In full disclosure, I don't love theme parks. I can't stand huge crowds, loud noise, or rides that make me nauseous (pretty much all of them). HOWEVER, Universal Studios was an excellent experience for my whole family. They kept true to their early Hollywood roots with the Universal back lot tour, while also upping their game to compete in the "I must be entertained at every single moment" culture we are now in. They made it easy to navigate around the park, direct you to places in the park where there were shorter lines, and delivered experiences for people of all ages and all interests from Harry Potter to Homer Simpson. Seriously, Springfield was right next to Hogwarts and yet, two totally different immersive experiences. All of the shows (except for the pet actors show, which was hugely contrived) were entertaining, educational, and impressive. We stayed nearly three hours longer than we originally planned and had breakfast, lunch, and dinner there, which included a donut the size of a human head at the Lard Lad Donut shop in "Springfield."
Universal Studios: B+
Hyatt Regency Huntington Beach
Our stay this summer at the Hyatt Regency was booked through a corporate trip with my husband’s company, Edward Jones (see brand recap next). Everything was top notch, from the service to the accommodations to the amenities. Sometimes with corporate events, things can seem cold and formulaic, but not here. Each dinner was served on the lawn overlooking the beach, including incredible sunsets and palm trees, and was impeccably prepared with interesting foods such as plank salmon, gnocchi (my favorite), lemongrass beef, Mexican-influenced dishes, gourmet pastries, and local wines and beer. A host of different dinner items were selected for the menu each night.
The part I loved the most was their use beach accoutrements, which included chairs, umbrellas, large beach towels, and access to firewood and s'mores kits for evening bonfires. Did I speak of the friendly, helpful service that was there for all guests? Not to mention the air of sophistication that mIngled nicely with the relaxed, coastal beach vibe that was nothing but pure Huntington.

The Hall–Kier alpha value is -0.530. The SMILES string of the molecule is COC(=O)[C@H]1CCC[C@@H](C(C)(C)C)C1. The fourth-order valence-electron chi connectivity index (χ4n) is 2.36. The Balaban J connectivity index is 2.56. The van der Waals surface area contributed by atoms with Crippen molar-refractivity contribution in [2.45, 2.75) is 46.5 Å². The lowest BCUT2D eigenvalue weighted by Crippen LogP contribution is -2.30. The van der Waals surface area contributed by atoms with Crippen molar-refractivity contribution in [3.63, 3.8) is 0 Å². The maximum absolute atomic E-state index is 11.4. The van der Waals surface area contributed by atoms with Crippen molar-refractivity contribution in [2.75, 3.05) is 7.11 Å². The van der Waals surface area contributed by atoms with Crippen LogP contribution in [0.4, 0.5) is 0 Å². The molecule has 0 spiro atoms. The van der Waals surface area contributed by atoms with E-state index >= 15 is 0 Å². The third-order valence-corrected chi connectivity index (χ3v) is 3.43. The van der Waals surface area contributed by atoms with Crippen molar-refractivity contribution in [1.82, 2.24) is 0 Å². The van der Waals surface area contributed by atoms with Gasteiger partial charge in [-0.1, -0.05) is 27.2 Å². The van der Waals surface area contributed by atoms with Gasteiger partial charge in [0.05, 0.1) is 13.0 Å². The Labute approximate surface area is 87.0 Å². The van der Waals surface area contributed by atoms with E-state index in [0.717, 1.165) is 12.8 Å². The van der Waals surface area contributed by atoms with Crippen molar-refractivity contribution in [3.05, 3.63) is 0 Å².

Hyatt Regency Hunting Beach: A
As mentioned above, my husband’s company sponsored a trip to the Hyatt Huntington Beach (and elsewhere across the globe) to its financial advisors. Through their "Trips of a Lifetime" program, Edward Jones rewards high achieving financial advisors with trips of their choice covering the gamut from adventurous to relaxing, from Disney to Dubai. In my observation of Edward Jones, this benefit 100% reinforces the culture of the company. It's all about working hard, putting their customers’ needs first, and rewarding the Financial Advisors who live up to the high standards that Jones expects of its people. An extremely family-oriented company, many of the Edward Jones trips include accommodations for entire families. They understand that a happy family makes a happy employee. In our experience this summer, the host advisor and his entire family were there to make sure we were enjoying ourselves, had everything we needed, and provided plenty of activities that we could choose to take part in or allowed us to explore on our own when we wanted to do so. Edward Jones is a rare-for-today, values-based brand, that instills in its employees that when they put their clients first, everybody wins.
Edward Jones: A
SpringHill Suites San Diego
As a Marriott rewards member, I always try to stay at different Marriott properties whenever possible. I have stayed at Springhill Suites before in many different locations and always have had a great experience. The new Springhill Suites in San Diego, however, proved differently. Typically, it can be said that "new" is usually good, because things are, well, new! This hotel was a hybrid of SpringHill Suites and a Marriott Residence Inn. It is unclear the differentiator between the two brands – even on their corporate website, it's hardly discernible. I do believe Springhill Suites are trying to be slightly more hip than Residence Inn. In reality, they shared pretty much everything. Check-in, breakfast, roof-deck pool, and balcony. More or less, it was a mega hotel that put efficiencies into place to such an extent that it was not equipped to handle the amount of people it was lodging. The three days we stayed there, we couldn't even get near the pool. The first day at breakfast proved to fall in line with our experience thus far: it felt like a cattle call and ultimately we ended up waiting in line for 45-minutes for runny eggs and oatmeal, and weird, over-cooked chicken-bacon. Each and every day there was a line for the elevator, no matter whether you were taking it up and down. The personnel seemed overworked and overwhelmed, despite their fake smiles trying to show otherwise. The rooms were extremely tight quarters compared to other SpringHill Suites properties, and frankly we couldn’t wait to leave.